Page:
Last modified: Wednesday, November 4, 2009
Producer of Tony Award-winning musical 'Passing Strange' to speak at IU Bloomington
FOR IMMEDIATE RELEASE
Nov. 4, 2009
BLOOMINGTON, Ind. -- As part of an Indiana University conference on black experiences in rock music, the producer of the Tony Award-winning musical Passing Strange will speak after a screening of a filmed version of the production.
The versatile singer-songwriter and playwright, who goes by the singular name Stew, will answer questions after a screening of the Spike Lee-directed film Passing Strange, which will begin at 8 p.m., Wednesday, Nov. 11 in the Whittenburger Auditorium of the Indiana Memorial Union, 900 E. Seventh St.
He also will speak about his Broadway musical at 2:30 p.m. on Thursday, Nov. 12 in the Ruth Halls Theatre of the Lee Norvelle Theatre and Drama Center, 275 N. Jordan Ave. Both events are free and open to the public.
Stew's visit to IU Bloomington is connected to the conference, "Reclaiming the Right to Rock: Black Experiences in Rock Music," that the Archives of African American Music and Culture is hosting Nov. 13-14. The event will bring together black rock musicians from different generations and regions with music critics and scholars to discuss the socio-political history, musical developments and the future of the genre.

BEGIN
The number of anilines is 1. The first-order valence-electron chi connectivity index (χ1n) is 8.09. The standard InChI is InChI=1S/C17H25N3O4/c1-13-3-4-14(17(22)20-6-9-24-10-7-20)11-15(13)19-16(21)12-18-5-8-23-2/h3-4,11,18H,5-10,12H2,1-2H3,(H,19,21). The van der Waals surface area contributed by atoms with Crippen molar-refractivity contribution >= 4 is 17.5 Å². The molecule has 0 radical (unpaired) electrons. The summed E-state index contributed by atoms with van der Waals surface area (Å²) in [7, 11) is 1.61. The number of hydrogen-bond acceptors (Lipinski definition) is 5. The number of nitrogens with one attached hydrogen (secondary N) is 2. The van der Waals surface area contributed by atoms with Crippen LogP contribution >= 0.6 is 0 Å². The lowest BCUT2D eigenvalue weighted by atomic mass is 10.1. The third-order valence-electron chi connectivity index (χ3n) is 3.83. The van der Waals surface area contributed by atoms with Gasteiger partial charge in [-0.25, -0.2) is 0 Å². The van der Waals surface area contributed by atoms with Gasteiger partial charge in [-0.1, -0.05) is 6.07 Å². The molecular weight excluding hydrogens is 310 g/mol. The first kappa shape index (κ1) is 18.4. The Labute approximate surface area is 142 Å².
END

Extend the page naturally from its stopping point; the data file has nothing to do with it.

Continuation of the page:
Details about the conference are available at http://www.indiana.edu/~aaamc/br/brconf_2009.html.
Written with his creative partner Heidi Rosewald, Passing Strange won the 2008 Tony Award for Best Book of a Musical, as well as the best musical awards from the Drama Desk Awards and the New York Drama Critics Circle and two Obie Awards.
The rock musical tells the semi-autobiographical coming of age tale of a character named "Youth," who leaves his devoutly religious mother in South Los Angeles to travel Europe and along the way meets people who help him face his alienation from "normal" society.
Lee's film was an entry in both the 2009 Tribeca and Sundance film festivals and currently is in limited national release. It will be shown on public television next year.
"Stew's musical memoir, a hit on Broadway, has been faithfully recorded by Spike Lee, and somehow also enriched by the presence of the camera," said a New York Times review of the film.
In the early 1990s, Stew, born Mark Stewart, formed a band called The Negro Problem, ironically named to draw attention to the racial divide within the music industry. He has since gone on to release three critically acclaimed solo albums in this decade, two of which were named "Album of the Year" by Entertainment Weekly.
He has participated in Lincoln Center's American Songbook concerts and has written music for SpongeBob Square Pants. His next show, Making It, is set to open early next year.
The event also is sponsored by Indiana Memorial Union Board, the Black Film Center/Archive and the Department of Theatre and Drama.